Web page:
Interview with Oluwole Hyde. Two


Interview with Oluwole Hyde. Two


Olu Hyde continues his interview by describing his experience as the son of a Bomber Command veteran.




Spatial Coverage




00:05:43 audio recording


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OH: Who fought during the Second World War as an RAF officer in Bomber Command. He was a navigator and he was attached to 52 Squadron. Now, I’m going to talk a bit about how being the son of my father, growing up in Sierra Leone affected me. And as I grew up I became aware that my father had fought in the war and had medals. Won medals. Not really from him telling me about it but more from people who recognised who I was and asking me whether I was going to be a pilot like my father. In effect my father was not a pilot. He was a navigator. But they would ask me if I was going to be a pilot and if I was as brave as my father was. And it was interesting that I learned about my father’s war, war career from outside and not from inside. And when I spoke to him about it he told me yes, he was in the war. And then things around the house started to make sense. Like the beret where he kept all the keys, you know [laughs] They all started to make sense and so then I knew that yes he was in the war and he corrected some of the — he corrected some of the false information I had heard, yeah. It, it was really good to have a father who was popular but at times it became embarrassing having to, to listen about, listen to it or talk about it and it also laid an expectation on me to be, to do something very important. You know, to do something very — to achieve great heights like my father did. And, but now, as an adult I really appreciate having this father. It’s really good because it’s been important to talk to my children who have grown up in England about the fact that their father, their grandfather who came from Sierra Leone also took a part in the Second World War. And, and to show them his pictures and his medals and talk about his achievements. It’s also interesting that when I talk to English people, my friends and my family and tell them about my father and his experience coming to the RAF and they find that very very interesting. And didn’t, a lot of them weren’t aware that there were black personnel within the fighting in the RAF as officers and as navigators and pilots. And so that has been good and [pause] Can I stop there for a moment?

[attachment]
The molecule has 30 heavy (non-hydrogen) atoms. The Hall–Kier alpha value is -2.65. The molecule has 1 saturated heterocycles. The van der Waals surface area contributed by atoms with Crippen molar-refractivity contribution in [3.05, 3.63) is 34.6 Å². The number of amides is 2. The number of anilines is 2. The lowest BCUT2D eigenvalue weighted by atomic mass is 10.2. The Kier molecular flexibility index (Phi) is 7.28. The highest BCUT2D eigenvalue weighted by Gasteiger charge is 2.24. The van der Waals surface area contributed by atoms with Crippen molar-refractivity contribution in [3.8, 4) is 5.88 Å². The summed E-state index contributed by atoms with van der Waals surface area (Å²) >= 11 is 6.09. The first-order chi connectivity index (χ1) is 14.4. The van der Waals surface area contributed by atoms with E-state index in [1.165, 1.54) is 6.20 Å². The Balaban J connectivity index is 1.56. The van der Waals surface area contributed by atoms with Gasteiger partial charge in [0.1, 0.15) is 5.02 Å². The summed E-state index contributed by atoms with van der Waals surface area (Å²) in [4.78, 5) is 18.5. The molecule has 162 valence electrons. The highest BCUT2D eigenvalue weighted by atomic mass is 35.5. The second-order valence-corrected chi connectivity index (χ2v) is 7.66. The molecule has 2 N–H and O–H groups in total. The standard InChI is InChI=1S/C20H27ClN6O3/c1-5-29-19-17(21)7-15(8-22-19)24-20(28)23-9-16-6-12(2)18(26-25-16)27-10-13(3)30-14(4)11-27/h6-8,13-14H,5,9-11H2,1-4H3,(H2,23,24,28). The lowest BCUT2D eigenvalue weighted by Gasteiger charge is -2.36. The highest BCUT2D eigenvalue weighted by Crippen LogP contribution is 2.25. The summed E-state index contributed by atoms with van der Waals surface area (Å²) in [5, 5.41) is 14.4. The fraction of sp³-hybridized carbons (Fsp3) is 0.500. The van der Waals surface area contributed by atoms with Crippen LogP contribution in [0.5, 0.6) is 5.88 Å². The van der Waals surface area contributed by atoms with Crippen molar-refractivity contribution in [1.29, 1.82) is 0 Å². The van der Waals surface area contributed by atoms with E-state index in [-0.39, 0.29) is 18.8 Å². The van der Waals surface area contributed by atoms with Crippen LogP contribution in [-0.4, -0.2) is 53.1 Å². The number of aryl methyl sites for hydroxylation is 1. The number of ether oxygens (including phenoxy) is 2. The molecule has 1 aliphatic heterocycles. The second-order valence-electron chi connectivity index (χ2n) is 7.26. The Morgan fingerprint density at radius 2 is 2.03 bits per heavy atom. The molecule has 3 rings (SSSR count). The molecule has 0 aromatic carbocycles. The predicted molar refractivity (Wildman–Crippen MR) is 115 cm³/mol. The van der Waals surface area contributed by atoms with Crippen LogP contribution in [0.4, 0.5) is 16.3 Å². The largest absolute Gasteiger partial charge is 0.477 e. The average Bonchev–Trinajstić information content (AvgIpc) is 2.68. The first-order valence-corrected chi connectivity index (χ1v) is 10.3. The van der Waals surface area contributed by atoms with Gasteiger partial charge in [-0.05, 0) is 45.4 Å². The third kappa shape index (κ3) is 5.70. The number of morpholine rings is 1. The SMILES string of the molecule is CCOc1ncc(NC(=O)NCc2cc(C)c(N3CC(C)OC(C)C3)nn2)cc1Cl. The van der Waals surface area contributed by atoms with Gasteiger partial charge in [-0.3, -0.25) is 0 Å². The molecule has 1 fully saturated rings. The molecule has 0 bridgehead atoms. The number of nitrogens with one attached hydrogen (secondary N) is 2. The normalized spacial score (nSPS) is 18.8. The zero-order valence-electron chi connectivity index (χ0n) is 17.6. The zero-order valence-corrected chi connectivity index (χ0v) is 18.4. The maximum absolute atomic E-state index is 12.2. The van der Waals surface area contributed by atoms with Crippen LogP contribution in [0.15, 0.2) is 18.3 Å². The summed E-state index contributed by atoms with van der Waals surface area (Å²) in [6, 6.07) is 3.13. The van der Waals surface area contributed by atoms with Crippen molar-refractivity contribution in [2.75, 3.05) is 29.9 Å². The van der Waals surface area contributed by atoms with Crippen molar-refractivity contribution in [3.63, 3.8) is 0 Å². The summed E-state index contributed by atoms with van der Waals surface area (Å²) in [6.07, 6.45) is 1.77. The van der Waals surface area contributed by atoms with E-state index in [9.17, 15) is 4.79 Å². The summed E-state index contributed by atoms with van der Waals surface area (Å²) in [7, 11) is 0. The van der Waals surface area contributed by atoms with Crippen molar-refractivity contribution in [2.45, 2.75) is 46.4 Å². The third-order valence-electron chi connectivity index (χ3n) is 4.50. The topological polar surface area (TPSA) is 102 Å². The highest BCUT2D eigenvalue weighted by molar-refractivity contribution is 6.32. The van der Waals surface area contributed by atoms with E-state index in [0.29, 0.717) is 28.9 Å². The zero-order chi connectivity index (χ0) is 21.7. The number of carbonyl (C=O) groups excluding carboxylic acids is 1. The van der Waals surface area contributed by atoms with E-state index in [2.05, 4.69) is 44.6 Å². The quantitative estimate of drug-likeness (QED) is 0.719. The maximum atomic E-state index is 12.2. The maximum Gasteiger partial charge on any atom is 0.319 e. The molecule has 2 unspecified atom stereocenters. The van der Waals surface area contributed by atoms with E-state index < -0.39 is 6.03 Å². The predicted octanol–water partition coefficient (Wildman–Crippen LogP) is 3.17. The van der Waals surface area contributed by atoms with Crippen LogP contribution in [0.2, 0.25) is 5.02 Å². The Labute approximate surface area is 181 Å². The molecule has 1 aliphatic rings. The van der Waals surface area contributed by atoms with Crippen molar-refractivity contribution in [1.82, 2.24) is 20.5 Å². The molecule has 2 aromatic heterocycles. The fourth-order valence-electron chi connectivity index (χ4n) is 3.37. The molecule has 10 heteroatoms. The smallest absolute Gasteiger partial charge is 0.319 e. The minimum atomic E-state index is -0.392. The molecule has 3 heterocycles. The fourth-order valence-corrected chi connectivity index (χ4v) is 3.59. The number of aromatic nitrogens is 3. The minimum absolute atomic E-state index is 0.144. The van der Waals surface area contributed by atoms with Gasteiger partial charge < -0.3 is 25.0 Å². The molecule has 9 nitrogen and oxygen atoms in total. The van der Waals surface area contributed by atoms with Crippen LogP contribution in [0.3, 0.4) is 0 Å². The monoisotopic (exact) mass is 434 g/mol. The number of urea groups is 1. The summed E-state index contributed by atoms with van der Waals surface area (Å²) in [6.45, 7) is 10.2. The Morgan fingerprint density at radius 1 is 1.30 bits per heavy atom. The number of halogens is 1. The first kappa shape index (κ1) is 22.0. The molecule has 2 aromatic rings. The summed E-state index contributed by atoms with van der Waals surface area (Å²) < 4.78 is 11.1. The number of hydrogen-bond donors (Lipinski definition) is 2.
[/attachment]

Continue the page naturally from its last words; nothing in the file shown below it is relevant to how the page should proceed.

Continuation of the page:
HH: That’s fine.
OH: Yeah
HH: Let me just make sure that we’re still going.
HH: Come on. Okay. I think I’m going to be running out of battery very shortly so we’re going to just do a bit more and then you can finish off.
OH: Okay.
HH: Okay. Keep going.
OH: Yes. And it’s, it’s, it’s really a story I would like to help promote more in England. To make people more aware of the contribution of people from the Colonies who fought in the Second World War. And he fought and he was decorated with the, the DFC. I don’t think I will ever get that decoration and, but one thing my father did impart to me which was very important was that after experiencing war he did not like war at all and he was very much a pacifist and very much against violence and aggression. And that’s one thing I believe I’ve, I have experienced, you know. And I had no interest in joining the Army or joining the RAF or becoming a pilot. I think I’ll finish there.
HH: That’s good. Thank you so much.



Heather Hughes, “Interview with Oluwole Hyde. Two,” IBCC Digital Archive, accessed March 2, 2024,

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